The US and Russia have not bridged their differences over the issue of possible military action in Syria, Russian President Vladimir Putin says. Mr Putin said it was "counter-productive" to de-stabilize the situation
in the Middle East. His comments came in a news conference on the final day of the G20 summit in St Petersburg.US President Barack Obama had been pushing for support among leaders at the G20 for a US strike on Syria. The
US government accuses President Bashar al-Assad's forces of killing 1,429
people in a poison-gas attack in the Damascus suburbs on August 21.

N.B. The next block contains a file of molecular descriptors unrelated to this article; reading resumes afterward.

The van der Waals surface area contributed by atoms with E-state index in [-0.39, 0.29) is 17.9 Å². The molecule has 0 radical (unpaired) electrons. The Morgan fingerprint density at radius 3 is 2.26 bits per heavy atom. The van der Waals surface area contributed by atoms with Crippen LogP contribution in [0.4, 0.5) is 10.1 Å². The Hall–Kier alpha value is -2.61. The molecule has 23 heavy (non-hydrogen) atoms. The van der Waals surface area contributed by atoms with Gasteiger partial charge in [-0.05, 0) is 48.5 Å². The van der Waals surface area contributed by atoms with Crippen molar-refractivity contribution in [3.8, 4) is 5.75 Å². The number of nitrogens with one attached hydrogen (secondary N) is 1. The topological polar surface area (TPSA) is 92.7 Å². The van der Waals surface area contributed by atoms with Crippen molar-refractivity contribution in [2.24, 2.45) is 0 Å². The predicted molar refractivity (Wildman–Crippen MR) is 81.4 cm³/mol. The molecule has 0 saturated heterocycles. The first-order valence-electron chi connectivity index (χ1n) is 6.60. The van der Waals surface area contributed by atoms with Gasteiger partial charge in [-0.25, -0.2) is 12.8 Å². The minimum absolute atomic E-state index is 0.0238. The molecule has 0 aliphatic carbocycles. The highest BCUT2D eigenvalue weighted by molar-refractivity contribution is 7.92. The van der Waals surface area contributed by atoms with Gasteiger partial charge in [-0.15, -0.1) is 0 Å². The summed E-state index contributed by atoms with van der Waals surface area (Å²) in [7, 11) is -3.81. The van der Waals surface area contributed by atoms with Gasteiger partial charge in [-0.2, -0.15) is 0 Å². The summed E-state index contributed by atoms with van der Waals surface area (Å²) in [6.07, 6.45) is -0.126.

At the same time, he acknowledged, "anti-American" rhetoric has ramped up since Putin returned to the presidency in May 2012. And, Obama added, he'd had "mixed success" trying to get "Putin to think forward, as opposed to backwards" on some issues.
Things appeared to go differently when Dmitry Medvedev was president. (At that time, Putin had become prime minister after serving his first eight years as president.) Medvedev and Obama scored significant agreements on arms control and letting NATO troops get to Afghanistan through Russia.
Yet the atmosphere changed noticeably after Putin, a former KGB operative, resumed the top position in Russia's government. There were diplomatic flare-ups on everything from espionage to human rights to the adoption of Russian children.